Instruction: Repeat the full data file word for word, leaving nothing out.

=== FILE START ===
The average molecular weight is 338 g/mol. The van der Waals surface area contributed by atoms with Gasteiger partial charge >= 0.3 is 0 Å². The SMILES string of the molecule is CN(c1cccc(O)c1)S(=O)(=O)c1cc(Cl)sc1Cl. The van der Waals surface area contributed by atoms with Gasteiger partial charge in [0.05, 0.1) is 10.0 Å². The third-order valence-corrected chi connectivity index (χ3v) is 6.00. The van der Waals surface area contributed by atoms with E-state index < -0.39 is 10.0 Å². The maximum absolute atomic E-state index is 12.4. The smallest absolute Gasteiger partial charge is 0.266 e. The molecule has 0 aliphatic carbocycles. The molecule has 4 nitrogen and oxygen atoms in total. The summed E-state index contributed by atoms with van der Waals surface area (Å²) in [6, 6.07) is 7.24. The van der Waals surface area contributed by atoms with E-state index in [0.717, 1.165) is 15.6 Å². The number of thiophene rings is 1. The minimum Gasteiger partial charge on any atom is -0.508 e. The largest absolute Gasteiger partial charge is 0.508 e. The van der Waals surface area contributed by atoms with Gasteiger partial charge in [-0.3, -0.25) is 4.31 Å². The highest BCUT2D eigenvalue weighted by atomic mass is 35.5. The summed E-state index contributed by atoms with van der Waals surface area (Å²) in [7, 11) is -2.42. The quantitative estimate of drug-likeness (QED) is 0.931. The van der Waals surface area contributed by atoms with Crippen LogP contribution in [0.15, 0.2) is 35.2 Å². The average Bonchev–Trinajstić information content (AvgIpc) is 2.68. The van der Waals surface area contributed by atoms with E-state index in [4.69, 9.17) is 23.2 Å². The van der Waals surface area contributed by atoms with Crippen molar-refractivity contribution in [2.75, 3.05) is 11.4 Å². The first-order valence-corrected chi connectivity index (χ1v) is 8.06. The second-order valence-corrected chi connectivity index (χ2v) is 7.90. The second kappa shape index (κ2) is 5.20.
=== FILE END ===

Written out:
The average molecular weight is 338 g/mol. The van der Waals surface area contributed by atoms with Gasteiger partial charge >= 0.3 is 0 Å². The SMILES string of the molecule is CN(c1cccc(O)c1)S(=O)(=O)c1cc(Cl)sc1Cl. The van der Waals surface area contributed by atoms with Gasteiger partial charge in [0.05, 0.1) is 10.0 Å². The third-order valence-corrected chi connectivity index (χ3v) is 6.00. The van der Waals surface area contributed by atoms with E-state index < -0.39 is 10.0 Å². The maximum absolute atomic E-state index is 12.4. The smallest absolute Gasteiger partial charge is 0.266 e. The molecule has 0 aliphatic carbocycles. The molecule has 4 nitrogen and oxygen atoms in total. The summed E-state index contributed by atoms with van der Waals surface area (Å²) in [6, 6.07) is 7.24. The van der Waals surface area contributed by atoms with E-state index in [0.717, 1.165) is 15.6 Å². The number of thiophene rings is 1. The minimum Gasteiger partial charge on any atom is -0.508 e. The largest absolute Gasteiger partial charge is 0.508 e. The van der Waals surface area contributed by atoms with Gasteiger partial charge in [-0.3, -0.25) is 4.31 Å². The highest BCUT2D eigenvalue weighted by atomic mass is 35.5. The summed E-state index contributed by atoms with van der Waals surface area (Å²) in [7, 11) is -2.42. The quantitative estimate of drug-likeness (QED) is 0.931. The van der Waals surface area contributed by atoms with Crippen LogP contribution in [0.15, 0.2) is 35.2 Å². The average Bonchev–Trinajstić information content (AvgIpc) is 2.68. The van der Waals surface area contributed by atoms with E-state index in [4.69, 9.17) is 23.2 Å². The van der Waals surface area contributed by atoms with Crippen molar-refractivity contribution in [2.75, 3.05) is 11.4 Å². The first-order valence-corrected chi connectivity index (χ1v) is 8.06. The second-order valence-corrected chi connectivity index (χ2v) is 7.90. The second kappa shape index (κ2) is 5.20.